>>>legacy network (T-Mobile) for the next 4 years as well as having access
    >>>to the new network they acquired from AT&T, is there any real reason to
    >>>consider T-Mobile at all as far as network coverage is concerned?

    >>
    >>
    >> No. Especially if you want the best coverage. I'm in San Diego,
    >> California and I find that Cingular has better coverage than T-Mobile.
    >> With Cingular, you get access to the pre-merger infrastructure + the post
    >> merger Cingular/AT&T network. T-Mobile customers do not have access to
    >> the AT&T (Blue) network in California.
    >>
    >>
    >>>1) According to the press release last year, Cingular customers would
    >>>be able to roam on the old network for up to 4 years. Has this been
    >>>confirmed in the final terms of the deal?

    >>
    >>
    >> Correct.
    >>
    >>
    >>>2) If T-Mobile & Cingular are essentially the same network IN CA & NV
    >>>with the exception of AT&T Wireless - is it safe to say that calls from
    >>>T-Mobile customers would be given 'priority' when routed through the
    >>>network compared to Cingular users who are merely roaming on their
    >>>legacy network? - Or are calls from either carrier handled in the
    >>>exactly same manner?

    >>
    >>
    >> The network handles all calls the same way. There is no priority for
    >> native customers vs. roamers.
    >> I don't know about now, but before the sale of the network to T-Mobile,
    >> the infrastructure was operated by a jointly owned affiliate. T-Mobile
    >> and Cingular customers had equal access to the network.
    >>
    >>
    >>>If the latter is true, then the Cingular network would obviously be
    >>>superior for customers in CA or NV. Right?
    >>>

    >>
    >> I would think so.
    >>
    >>
    >>>3) How does overall nationwide service compare between the two
    >>>carriers? Which carrier has coverage in more markets in the United
    >>>States and is either carrier considered to have better service than the
    >>>other in certain parts of the country? (East coast for example)
    >>>

    >>
    >> Nationwide coverage with Cingular is better. T-Mobile works well only in
    >> major markets. Cingular now has 850MHz and 1900MHz coverage in many
    >> areas of the country. T-Mobile does not have access to the 850MHz
    >> infrastructure.
    >>
    >>
    >>>For customers in CA or NV:
    >>>The only factors I could up with where T-Mobile could excel:
    >>>- Customer Service
    >>>- I haven't done a detailed comparison but perhaps cheaper voice/data
    >>>plans
    >>>- T-Mobile Hotspot Service
    >>>

    >>
    >>
    >> If you need hotspot, then T-Mobile is a better choice. Or you can
    >> subscribe to hotspot separately.
    >> T-Mobile price plans are cheaper but if you factor in rollover minutes
    >> your cost per minute would be lower. Cingular allows you to start with
    >> any plan then change to any other plan that fits your needs without
    >> affecting the length of your contract.
    >>
    >>
    >>>My apologies for the lengthy post. I don't have service yet with
    >>>either carrier so I just want to see if there is any real reason to
    >>>consider T-Mobile - and if so, WHY?

    >>
    >>
    >> The only reason I would consider T-Mobile in California is if I get a
    >> substantially better deal in terms of cost per minute. The same would
    >> apply to Verizon or Sprint for that matter.
    >>
    >>

    >






  7. #7
    JohnF
    Guest

    Re: Questions regarding the end of Cingular/T-Mobile network sharing:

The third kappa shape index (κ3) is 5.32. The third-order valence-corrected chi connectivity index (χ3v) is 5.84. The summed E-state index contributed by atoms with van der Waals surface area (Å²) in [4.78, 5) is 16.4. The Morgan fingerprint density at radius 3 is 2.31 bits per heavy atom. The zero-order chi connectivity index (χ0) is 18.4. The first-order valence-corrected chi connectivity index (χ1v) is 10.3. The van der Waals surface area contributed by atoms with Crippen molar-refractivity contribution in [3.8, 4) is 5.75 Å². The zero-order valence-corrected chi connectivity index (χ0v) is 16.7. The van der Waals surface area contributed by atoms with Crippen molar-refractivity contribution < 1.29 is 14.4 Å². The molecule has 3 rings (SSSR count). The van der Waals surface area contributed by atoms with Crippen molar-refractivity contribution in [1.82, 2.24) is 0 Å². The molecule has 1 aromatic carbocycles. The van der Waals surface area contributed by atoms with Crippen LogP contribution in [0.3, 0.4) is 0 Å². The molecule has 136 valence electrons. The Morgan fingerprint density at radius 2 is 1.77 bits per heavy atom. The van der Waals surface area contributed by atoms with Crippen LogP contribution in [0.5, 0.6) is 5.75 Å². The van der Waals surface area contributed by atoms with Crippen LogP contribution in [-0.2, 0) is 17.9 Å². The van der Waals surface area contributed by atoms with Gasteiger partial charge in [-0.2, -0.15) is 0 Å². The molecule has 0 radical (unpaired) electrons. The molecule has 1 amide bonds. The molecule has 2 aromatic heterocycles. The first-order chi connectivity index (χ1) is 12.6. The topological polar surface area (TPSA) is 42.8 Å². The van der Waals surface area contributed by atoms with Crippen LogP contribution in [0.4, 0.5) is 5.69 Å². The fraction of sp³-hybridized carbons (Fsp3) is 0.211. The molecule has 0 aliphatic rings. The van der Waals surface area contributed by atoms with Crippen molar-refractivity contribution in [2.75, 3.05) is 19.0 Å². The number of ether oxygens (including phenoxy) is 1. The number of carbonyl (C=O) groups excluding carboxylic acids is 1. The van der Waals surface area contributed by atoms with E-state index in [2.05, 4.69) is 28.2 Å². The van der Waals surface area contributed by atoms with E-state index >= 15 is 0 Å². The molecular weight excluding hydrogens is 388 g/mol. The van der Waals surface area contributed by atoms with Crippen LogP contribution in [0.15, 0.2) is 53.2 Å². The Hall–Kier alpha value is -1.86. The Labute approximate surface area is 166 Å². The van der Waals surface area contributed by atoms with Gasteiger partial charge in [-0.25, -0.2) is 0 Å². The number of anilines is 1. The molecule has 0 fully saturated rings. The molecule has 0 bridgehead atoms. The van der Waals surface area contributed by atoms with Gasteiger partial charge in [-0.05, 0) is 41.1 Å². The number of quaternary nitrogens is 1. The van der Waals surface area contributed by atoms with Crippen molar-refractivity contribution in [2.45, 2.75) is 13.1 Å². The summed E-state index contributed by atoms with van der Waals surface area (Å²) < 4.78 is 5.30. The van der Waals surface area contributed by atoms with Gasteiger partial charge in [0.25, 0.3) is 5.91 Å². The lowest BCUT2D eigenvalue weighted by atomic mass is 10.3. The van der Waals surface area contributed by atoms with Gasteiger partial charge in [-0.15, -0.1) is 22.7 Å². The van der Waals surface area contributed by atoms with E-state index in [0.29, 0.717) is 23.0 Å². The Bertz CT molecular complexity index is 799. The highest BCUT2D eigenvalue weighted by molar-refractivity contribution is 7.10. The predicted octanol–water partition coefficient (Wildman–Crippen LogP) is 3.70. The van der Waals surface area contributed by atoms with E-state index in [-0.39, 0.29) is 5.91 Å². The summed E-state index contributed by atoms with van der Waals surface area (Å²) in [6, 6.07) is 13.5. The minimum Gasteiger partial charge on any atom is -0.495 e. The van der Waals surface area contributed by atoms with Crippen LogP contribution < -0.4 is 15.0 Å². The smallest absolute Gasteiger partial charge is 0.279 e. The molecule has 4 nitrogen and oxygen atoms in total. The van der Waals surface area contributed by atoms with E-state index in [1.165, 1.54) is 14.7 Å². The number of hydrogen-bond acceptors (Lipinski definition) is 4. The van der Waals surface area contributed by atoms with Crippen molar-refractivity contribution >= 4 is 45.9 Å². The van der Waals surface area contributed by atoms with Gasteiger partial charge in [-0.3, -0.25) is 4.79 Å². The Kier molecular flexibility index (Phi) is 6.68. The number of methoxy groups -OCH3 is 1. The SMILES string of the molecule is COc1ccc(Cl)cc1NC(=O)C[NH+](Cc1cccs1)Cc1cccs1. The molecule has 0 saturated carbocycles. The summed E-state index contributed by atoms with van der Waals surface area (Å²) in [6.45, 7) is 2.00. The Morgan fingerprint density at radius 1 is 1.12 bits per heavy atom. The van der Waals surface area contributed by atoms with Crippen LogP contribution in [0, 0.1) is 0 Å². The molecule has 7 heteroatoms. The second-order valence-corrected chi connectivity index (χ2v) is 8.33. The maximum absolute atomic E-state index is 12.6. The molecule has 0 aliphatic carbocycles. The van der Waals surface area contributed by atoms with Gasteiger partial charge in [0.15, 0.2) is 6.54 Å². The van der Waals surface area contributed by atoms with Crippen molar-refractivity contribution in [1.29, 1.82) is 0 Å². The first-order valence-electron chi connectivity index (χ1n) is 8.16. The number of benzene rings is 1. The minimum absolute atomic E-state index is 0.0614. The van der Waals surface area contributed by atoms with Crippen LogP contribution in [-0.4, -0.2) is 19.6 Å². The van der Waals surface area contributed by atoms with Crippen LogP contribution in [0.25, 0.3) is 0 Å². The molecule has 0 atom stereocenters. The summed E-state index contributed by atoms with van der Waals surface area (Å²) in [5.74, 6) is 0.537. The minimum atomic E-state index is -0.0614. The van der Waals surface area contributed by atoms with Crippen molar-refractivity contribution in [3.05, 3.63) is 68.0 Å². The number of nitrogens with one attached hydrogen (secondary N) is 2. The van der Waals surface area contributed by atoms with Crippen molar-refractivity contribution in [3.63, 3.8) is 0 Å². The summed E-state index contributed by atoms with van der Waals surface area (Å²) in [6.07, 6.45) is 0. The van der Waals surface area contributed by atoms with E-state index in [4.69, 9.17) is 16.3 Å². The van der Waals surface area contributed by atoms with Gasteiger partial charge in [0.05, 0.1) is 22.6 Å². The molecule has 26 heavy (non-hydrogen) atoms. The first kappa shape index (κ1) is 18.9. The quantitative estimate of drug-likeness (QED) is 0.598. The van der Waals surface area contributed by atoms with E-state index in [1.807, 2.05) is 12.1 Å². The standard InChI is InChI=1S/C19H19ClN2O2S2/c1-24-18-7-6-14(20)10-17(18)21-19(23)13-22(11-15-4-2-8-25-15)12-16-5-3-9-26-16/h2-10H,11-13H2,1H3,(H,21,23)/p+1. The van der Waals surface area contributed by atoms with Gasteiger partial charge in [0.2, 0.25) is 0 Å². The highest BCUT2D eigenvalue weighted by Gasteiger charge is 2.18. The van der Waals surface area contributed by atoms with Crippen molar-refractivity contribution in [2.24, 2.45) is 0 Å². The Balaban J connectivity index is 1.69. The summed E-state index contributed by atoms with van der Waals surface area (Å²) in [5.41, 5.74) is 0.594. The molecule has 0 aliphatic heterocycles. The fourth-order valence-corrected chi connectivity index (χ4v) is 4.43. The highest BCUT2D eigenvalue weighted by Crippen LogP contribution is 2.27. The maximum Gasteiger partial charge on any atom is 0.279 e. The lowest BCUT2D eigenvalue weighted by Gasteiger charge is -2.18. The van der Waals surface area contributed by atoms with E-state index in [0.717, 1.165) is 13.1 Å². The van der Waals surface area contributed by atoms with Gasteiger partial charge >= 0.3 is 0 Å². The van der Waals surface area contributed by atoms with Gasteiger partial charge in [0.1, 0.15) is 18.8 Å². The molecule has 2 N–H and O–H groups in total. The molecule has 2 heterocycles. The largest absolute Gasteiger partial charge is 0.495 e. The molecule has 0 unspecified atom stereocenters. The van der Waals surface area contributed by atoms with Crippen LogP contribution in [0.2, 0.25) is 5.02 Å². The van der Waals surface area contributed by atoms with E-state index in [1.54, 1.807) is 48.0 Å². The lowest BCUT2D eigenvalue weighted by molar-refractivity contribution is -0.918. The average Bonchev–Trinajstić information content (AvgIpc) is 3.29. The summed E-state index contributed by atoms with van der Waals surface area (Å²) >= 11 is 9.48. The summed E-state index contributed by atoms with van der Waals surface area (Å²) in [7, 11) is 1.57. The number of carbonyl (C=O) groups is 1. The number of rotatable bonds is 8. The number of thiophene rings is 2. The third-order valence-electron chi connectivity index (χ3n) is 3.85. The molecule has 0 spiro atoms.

"BruceR" <[email protected]> wrote in message
    news:[email protected]
    > It all boils down to one thing. How good is the signal where you live and
    > work or wherever you use it most? Regardless of price or plan, if one is
    > superior for your specific needs, that's your answer. If all things are
    > equal in that regard, then check their coverage maps for where you're
    > likely to travel and compare the plans based on your usage. My experience
    > with ATT before they became Cingular drove me to TMo where I have always
    > been treated very well.
    > As to priority for native callers vs. roamers, you'd never get them to
    > admit it but back in the analog days I know it was standard practice.


    All very good points. Except that it not good enough to check the maps but
    to actually have a phone in hand and try it in the places you'll likely be
    using the phone. In my case lack of coverage for TMo in my area drove me to
    ATT. Just as lack of coverage for Cingular GSM after the merger keeps me on
    TDMA.





  8. #8
    Irv
    Guest

    Re: Questions regarding the end of Cingular/T-Mobile network sharing:

    i have t-mobile in los angeles and my motorola v300 gave me horrible
    coverage at home and office. i switched to an unlocked razr and it always
    says cingular roaming and the razr is much more sensitive than the v300 and
    the coverage is much better at home and office. during one recent call to
    t-mobile, i was told they were doing software upgrades on the v300 but when
    i called back to do it, they didn't know what i was talking about. so it
    goes.

    >
    >>Being away from the US for sometime, I was aware that Cingular and AT&T
    >>merged but I wasn't aware that Cingular & T-Mobiles' network sharing
    >>deal ended and that Cingular actually sold their CA & NV networks to
    >>T-Mobile, until recently.
    >>

    >
    > Just a small correction, Cingular bought AT&T Wireless, there was no
    > merger.
    >
    >
    >>Given the fact that that Cingular customers are allowed to roam on the
    >>legacy network (T-Mobile) for the next 4 years as well as having access
    >>to the new network they acquired from AT&T, is there any real reason to
    >>consider T-Mobile at all as far as network coverage is concerned?
    >>
    >>1) According to the press release last year, Cingular customers would
    >>be able to roam on the old network for up to 4 years. Has this been
    >>confirmed in the final terms of the deal?
    >>
    >>2) If T-Mobile & Cingular are essentially the same network IN CA & NV